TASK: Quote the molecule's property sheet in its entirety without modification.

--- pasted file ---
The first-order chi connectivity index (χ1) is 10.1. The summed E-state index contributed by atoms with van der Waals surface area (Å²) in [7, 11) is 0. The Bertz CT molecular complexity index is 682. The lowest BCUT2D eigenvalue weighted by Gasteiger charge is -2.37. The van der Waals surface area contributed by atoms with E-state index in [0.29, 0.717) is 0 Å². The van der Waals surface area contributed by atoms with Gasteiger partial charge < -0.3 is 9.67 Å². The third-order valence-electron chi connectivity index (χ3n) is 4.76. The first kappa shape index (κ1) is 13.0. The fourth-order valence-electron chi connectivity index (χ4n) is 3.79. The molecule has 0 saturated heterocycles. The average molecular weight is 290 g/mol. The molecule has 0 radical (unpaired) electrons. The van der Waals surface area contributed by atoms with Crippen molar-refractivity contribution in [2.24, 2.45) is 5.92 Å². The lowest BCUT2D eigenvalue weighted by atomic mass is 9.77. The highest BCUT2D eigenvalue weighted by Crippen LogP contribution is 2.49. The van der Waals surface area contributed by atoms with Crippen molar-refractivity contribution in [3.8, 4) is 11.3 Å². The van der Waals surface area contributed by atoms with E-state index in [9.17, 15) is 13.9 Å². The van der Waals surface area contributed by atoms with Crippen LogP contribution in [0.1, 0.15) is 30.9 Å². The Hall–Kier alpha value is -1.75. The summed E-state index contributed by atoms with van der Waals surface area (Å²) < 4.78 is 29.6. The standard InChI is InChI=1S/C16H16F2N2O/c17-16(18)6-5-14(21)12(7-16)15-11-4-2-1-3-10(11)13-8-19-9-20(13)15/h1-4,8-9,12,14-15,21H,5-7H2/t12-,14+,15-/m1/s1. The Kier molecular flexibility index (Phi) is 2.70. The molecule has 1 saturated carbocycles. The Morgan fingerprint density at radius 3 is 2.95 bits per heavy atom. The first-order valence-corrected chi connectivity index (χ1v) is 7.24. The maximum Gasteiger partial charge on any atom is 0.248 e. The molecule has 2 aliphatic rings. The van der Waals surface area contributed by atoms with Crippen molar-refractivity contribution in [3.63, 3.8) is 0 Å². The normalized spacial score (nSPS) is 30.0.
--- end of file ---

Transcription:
The first-order chi connectivity index (χ1) is 10.1. The summed E-state index contributed by atoms with van der Waals surface area (Å²) in [7, 11) is 0. The Bertz CT molecular complexity index is 682. The lowest BCUT2D eigenvalue weighted by Gasteiger charge is -2.37. The van der Waals surface area contributed by atoms with E-state index in [0.29, 0.717) is 0 Å². The van der Waals surface area contributed by atoms with Gasteiger partial charge < -0.3 is 9.67 Å². The third-order valence-electron chi connectivity index (χ3n) is 4.76. The first kappa shape index (κ1) is 13.0. The fourth-order valence-electron chi connectivity index (χ4n) is 3.79. The molecule has 0 saturated heterocycles. The average molecular weight is 290 g/mol. The molecule has 0 radical (unpaired) electrons. The van der Waals surface area contributed by atoms with Crippen molar-refractivity contribution in [2.24, 2.45) is 5.92 Å². The lowest BCUT2D eigenvalue weighted by atomic mass is 9.77. The highest BCUT2D eigenvalue weighted by Crippen LogP contribution is 2.49. The van der Waals surface area contributed by atoms with Crippen molar-refractivity contribution in [3.8, 4) is 11.3 Å². The van der Waals surface area contributed by atoms with E-state index in [9.17, 15) is 13.9 Å². The van der Waals surface area contributed by atoms with Crippen LogP contribution in [0.1, 0.15) is 30.9 Å². The Hall–Kier alpha value is -1.75. The summed E-state index contributed by atoms with van der Waals surface area (Å²) < 4.78 is 29.6. The standard InChI is InChI=1S/C16H16F2N2O/c17-16(18)6-5-14(21)12(7-16)15-11-4-2-1-3-10(11)13-8-19-9-20(13)15/h1-4,8-9,12,14-15,21H,5-7H2/t12-,14+,15-/m1/s1. The Kier molecular flexibility index (Phi) is 2.70. The molecule has 1 saturated carbocycles. The Morgan fingerprint density at radius 3 is 2.95 bits per heavy atom. The first-order valence-corrected chi connectivity index (χ1v) is 7.24. The maximum Gasteiger partial charge on any atom is 0.248 e. The molecule has 2 aliphatic rings. The van der Waals surface area contributed by atoms with Crippen molar-refractivity contribution in [3.63, 3.8) is 0 Å². The normalized spacial score (nSPS) is 30.0.